OSDP Takes the Next Big Step

Jan. 15, 2021
Updated version of the access control spec and growing list of verified products pave the way for widespread adoption
This article originally appeared in the January 2021 issue of Security Business magazine. When sharing, don’t forget to mention @SecBusinessMag on Twitter and Security Business magazine on LinkedIn.

Far too often, your customers are forced to make tradeoffs between security and ease of use. As a general rule, the more secure a solution is, the more time is required to establish security protocols.

Access control using the Security Industry Association (SIA) Open Supervised Device Protocol (OSDP) standard is one of those exceptions where security is baked into the solution, providing customers with the security that they require and providing the integrator community with ease of deployment and maintenance capabilities far beyond those of traditional Wiegand access control deployments.

SIA has recently announced the newest version of the specification, SIA OSDP Version 2.2, and with newly deployed OSDP education resources and an ever-growing list of OSDP Verified products, OSDP is poised to become the new normal in access control.

Why OSDP is Important

Security Business readers may recall Ray Coulombe’s Oct. 2020 Tech Trends column, OSDP Goes Mainstream (www.securityinfowatch.com/21154817), which details the benefits of OSDP and provided insights from the manufacturer and integrator community about the long history of the specification and the rapid advancements in the past year.

Here’s a quick recap of the benefits:

1. It is a standard: SIA OSDP was approved as an International Electrotechnical Commission (IEC) standard in July 2020 and is officially listed as IEC 60839-11-5. OSDP works by sending bidirectional RS-485 messages in a standard format. OSDP version 2.2 replicates the IEC formatting, harmonizing the standards efforts.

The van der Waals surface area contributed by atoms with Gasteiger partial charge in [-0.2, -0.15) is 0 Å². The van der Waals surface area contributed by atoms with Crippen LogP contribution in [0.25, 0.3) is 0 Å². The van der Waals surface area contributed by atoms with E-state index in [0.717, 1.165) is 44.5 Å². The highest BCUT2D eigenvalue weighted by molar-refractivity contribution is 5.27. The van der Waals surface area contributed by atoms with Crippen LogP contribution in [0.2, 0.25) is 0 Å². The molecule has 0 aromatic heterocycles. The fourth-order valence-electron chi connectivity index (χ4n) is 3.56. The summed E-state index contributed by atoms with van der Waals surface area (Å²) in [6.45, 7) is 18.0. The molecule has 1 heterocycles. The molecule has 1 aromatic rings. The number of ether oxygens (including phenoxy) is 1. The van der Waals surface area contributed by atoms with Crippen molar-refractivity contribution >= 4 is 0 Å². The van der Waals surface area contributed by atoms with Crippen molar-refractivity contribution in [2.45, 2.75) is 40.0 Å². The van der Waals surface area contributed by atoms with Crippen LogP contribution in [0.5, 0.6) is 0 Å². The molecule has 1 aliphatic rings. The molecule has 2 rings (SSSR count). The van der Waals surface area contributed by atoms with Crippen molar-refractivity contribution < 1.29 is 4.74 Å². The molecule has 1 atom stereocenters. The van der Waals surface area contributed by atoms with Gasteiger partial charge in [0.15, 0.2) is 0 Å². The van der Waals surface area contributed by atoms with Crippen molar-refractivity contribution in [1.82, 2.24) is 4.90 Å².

2. It is more secure than Wiegand: Even in basic operation, SIA OSDP is a bidirectional supervised standard; thus, the command and reply structure serves as a “receipt” that messages were transmitted successfully to the intended device. OSDP’s Secure Channel profile adds AES 128 encryption on top of that.

3. It enables feature-rich implementations: Standard messages allow files to be transferred from the access control units to peripheral devices, enabling features such as reader firmware updates, logos or custom LED color sets sent directly from the control panel.

Product Verification in Full Swing

The SIA OSDP Verified program, launched in May 2020, seeks to bolster another aspect of the OSDP value proposition – an official listing of products that have been tested to conform to the standard.

Due to the nature of the standard’s history – it was originally developed as part of a custom integration between two vendors before being transferred to SIA for development in 2012 – there has never really been an official requirement for vendors to make a claim of OSDP conformance.

There are war stories from integrators and their customers alike in which OSDP equipment delivered for a job could not work together as claimed due to differences in the message sets or versions of OSDP used.

How Verification Works

Seeing well-meaning actors throughout the entire security value chain and the frustration of stakeholders in the midst of Wiegand replacements, SIA – with input from the SIA OSDP Working Group – has partnered with independent technical services providers to verify how devices handle OSDP messages and confirm that they are able to meet the use cases they claim to support.